In 2019, 212 North Carolina companies participated in 34 international trade events with the EDPNC. Since COVID-19 caused many 2020 trade shows to cancel or postpone, the EDPNC has pivoted toward helping businesses build their export sales pipeline through localizing their websites in targeted international markets, online export education, and virtual consultations with EDPNC global trade offices.

Trade Show and Website Support

In 2019, 212 North Carolina companies participated in 34 international trade shows and missions with the EDPNC. But in 2020, COVID-19 slashed international business travel and canceled trade events around the world.

So, the EDPNC’s trade specialists have pivoted toward helping businesses build their export sales pipeline through search-engine optimizing of their websites in international markets, online export education, and virtual consultations with EDPNC global trade offices.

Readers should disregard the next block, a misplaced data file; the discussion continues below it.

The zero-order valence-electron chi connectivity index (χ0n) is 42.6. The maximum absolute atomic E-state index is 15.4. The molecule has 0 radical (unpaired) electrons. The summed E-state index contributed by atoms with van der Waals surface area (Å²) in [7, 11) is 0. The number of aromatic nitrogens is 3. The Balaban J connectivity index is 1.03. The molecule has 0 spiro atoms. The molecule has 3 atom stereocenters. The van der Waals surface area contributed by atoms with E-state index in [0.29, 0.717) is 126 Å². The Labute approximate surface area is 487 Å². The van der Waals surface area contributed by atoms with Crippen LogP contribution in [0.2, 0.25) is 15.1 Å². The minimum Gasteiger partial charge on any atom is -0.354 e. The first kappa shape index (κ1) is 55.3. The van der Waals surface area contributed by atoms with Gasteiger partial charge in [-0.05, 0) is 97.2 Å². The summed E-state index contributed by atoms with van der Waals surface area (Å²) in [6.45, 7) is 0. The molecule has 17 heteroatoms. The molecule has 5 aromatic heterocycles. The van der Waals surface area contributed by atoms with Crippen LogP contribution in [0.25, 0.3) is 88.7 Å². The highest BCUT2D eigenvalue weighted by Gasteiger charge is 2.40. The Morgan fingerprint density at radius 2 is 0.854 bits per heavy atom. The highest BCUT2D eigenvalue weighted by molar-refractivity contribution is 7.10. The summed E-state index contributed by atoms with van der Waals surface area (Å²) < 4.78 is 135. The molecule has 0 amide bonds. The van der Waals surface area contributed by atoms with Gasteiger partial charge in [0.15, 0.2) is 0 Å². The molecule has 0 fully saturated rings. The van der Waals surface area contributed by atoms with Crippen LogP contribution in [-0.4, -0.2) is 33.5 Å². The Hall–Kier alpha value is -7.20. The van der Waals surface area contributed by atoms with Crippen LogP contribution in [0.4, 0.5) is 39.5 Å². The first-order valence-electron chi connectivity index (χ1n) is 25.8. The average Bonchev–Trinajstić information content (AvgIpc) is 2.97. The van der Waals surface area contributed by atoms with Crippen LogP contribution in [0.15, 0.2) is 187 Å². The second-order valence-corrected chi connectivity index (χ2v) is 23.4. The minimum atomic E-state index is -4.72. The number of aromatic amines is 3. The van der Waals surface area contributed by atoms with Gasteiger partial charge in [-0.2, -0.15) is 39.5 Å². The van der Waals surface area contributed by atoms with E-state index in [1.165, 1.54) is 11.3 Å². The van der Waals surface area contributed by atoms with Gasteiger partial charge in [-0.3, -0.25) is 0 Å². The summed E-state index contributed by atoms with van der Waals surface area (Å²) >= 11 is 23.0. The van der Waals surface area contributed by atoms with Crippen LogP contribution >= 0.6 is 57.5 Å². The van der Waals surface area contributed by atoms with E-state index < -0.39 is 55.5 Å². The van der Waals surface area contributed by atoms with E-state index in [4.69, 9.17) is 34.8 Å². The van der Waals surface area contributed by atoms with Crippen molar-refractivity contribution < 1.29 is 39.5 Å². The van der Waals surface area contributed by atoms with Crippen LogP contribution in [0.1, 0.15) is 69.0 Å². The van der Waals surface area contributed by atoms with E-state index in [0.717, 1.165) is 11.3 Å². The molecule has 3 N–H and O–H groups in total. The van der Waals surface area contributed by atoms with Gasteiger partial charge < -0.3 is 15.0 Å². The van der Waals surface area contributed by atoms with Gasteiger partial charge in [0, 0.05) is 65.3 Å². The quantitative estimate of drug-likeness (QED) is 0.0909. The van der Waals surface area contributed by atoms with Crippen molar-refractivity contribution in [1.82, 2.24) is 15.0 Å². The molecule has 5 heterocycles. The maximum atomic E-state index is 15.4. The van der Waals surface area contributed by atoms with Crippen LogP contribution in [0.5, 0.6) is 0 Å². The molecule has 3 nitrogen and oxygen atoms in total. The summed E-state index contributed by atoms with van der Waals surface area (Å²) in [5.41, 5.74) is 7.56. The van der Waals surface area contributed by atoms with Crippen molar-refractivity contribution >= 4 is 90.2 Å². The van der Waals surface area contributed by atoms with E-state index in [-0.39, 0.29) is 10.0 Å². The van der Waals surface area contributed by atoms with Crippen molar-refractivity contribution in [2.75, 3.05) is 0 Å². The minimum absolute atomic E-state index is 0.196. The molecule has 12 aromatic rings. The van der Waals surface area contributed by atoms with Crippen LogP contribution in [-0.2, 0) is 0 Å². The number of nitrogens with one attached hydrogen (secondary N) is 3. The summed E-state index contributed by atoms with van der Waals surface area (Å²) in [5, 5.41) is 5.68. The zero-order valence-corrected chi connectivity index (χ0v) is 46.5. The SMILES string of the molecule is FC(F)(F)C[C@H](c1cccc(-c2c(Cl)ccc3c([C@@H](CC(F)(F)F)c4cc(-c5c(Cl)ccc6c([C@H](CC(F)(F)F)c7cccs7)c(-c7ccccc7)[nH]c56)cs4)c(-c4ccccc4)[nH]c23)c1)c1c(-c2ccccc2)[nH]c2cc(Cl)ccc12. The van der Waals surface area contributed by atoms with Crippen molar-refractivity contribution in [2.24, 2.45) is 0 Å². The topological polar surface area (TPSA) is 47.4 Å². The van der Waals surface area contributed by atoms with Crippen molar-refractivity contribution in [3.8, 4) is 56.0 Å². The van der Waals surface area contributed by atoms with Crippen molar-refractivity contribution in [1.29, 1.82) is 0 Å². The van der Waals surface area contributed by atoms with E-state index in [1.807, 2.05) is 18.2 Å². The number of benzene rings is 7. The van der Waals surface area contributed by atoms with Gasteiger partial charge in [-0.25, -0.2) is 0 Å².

When international business travel and events safely resume, the EDPNC will again lead groups of North Carolina small businesses to trade shows. And it will help many businesses afford the costs of participating.

State Trade Expansion Program (STEP) grants, funded through the U.S. Small Business Administration (SBA) and administered locally by the EDPNC, help qualified companies to exhibit jointly with the EDPNC or individually at select trade shows. STEP can also reimburse costs of travel, lodging, and foreign-language translation of marketing materials.

In addition, STEP supports the EDPNC’s new North Carolina Online Global Program, which helps small businesses pay for search engine optimization and translation of their websites in two target countries.